other thoughts


[Wednesday: 45 min on TM (3 miles); today 45 min on TM (3 miles)]

Our big event this week was the birth of our first grandchild. So we are now Grandpa and Grandma.

Both of my grandfathers were born in 1910. I was born in 1961. When I was born they were both 51 years old. I have two older siblings and some older cousins. So my grandparents became such when they were in their mid-40’s. Yes, I will be 60 years old this year, roughly 15 years older than they were. I worked for awhile with one of my grandpas when he was semi-retired. I was about 15 so he must have been about 65.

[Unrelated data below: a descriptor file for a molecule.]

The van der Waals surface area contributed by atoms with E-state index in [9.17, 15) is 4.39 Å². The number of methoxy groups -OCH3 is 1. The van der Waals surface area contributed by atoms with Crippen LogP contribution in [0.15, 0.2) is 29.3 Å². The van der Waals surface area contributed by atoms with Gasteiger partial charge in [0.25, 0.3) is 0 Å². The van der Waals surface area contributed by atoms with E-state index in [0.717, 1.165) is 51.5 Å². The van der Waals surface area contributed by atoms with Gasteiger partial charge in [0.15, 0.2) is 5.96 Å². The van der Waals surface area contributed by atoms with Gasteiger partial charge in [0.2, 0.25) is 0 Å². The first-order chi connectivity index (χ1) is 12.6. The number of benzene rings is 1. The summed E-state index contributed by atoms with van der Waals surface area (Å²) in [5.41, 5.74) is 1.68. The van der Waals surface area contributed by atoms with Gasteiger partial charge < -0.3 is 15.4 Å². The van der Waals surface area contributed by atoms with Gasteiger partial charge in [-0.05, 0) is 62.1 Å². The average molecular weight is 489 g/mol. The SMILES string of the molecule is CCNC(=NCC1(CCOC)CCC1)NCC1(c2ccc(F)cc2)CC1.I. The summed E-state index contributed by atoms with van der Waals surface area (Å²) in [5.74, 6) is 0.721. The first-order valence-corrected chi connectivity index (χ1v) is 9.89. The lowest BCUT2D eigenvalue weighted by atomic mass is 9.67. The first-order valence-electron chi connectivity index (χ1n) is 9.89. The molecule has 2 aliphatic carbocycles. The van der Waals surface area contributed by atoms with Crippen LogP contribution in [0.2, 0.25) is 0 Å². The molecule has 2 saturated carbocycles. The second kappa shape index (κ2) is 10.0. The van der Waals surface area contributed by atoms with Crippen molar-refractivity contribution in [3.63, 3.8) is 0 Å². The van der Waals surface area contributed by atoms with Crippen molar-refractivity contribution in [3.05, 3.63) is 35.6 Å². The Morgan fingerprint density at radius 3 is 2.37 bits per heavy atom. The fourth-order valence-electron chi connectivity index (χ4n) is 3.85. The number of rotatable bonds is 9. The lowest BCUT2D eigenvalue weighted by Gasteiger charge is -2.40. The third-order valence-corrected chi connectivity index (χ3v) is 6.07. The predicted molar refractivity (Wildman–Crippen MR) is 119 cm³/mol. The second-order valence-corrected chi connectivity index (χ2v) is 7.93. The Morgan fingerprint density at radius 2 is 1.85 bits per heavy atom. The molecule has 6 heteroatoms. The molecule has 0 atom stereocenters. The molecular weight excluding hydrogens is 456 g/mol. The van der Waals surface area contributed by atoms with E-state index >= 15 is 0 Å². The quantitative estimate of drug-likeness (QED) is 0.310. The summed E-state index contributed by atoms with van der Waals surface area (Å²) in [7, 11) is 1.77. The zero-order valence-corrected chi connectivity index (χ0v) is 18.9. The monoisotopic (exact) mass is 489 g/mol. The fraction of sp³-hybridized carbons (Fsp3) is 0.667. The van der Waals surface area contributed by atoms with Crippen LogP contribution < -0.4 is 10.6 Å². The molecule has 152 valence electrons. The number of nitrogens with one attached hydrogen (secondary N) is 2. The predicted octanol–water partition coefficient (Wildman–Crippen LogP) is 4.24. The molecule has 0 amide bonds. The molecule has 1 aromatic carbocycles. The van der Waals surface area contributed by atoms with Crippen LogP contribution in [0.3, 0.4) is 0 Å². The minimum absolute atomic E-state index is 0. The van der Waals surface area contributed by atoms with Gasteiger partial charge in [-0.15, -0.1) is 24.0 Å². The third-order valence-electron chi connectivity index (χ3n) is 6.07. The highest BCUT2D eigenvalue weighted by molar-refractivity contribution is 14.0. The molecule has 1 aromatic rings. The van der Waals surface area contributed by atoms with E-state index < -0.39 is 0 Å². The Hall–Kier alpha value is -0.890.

I don’t really have a point, just comparing.

I had the new sensation this week of passing things on. Now my kids are having their own kids. That somehow seems to be a big milestone.

I like children. My parents had 4. From us 4 we’ve produced 5 more. And from those 5 so far there are 2. (And there are some step children in there who fill things up and shouldn’t be forgotten.) All of my grandparents, from the early 1900’s, came from large families of 8-10 kids. The world has changed since then.

But I freely admit my preferences are nothing more than that. I liked my childhood with my 3 siblings.

3 replies on “Grandpa”